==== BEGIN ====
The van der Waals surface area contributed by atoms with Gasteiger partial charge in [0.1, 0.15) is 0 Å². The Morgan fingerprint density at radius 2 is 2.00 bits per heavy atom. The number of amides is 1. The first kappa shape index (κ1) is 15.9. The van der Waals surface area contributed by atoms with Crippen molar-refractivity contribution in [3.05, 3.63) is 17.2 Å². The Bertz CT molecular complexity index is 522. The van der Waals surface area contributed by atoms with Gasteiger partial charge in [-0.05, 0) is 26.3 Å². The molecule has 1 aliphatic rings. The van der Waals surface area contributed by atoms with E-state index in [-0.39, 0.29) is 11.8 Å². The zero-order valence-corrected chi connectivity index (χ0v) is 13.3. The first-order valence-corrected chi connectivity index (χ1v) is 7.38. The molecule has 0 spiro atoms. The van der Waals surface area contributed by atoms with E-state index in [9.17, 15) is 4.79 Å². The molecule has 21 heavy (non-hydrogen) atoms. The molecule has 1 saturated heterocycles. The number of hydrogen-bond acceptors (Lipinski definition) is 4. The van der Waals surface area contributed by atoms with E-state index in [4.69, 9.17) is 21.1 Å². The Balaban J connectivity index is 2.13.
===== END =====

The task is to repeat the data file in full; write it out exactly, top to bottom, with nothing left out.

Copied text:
The van der Waals surface area contributed by atoms with Gasteiger partial charge in [0.1, 0.15) is 0 Å². The Morgan fingerprint density at radius 2 is 2.00 bits per heavy atom. The number of amides is 1. The first kappa shape index (κ1) is 15.9. The van der Waals surface area contributed by atoms with Crippen molar-refractivity contribution in [3.05, 3.63) is 17.2 Å². The Bertz CT molecular complexity index is 522. The van der Waals surface area contributed by atoms with Gasteiger partial charge in [-0.05, 0) is 26.3 Å². The molecule has 1 aliphatic rings. The van der Waals surface area contributed by atoms with E-state index in [-0.39, 0.29) is 11.8 Å². The zero-order valence-corrected chi connectivity index (χ0v) is 13.3. The first-order valence-corrected chi connectivity index (χ1v) is 7.38. The molecule has 0 spiro atoms. The van der Waals surface area contributed by atoms with E-state index in [9.17, 15) is 4.79 Å². The molecule has 21 heavy (non-hydrogen) atoms. The molecule has 1 saturated heterocycles. The number of hydrogen-bond acceptors (Lipinski definition) is 4. The van der Waals surface area contributed by atoms with E-state index in [4.69, 9.17) is 21.1 Å². The Balaban J connectivity index is 2.13.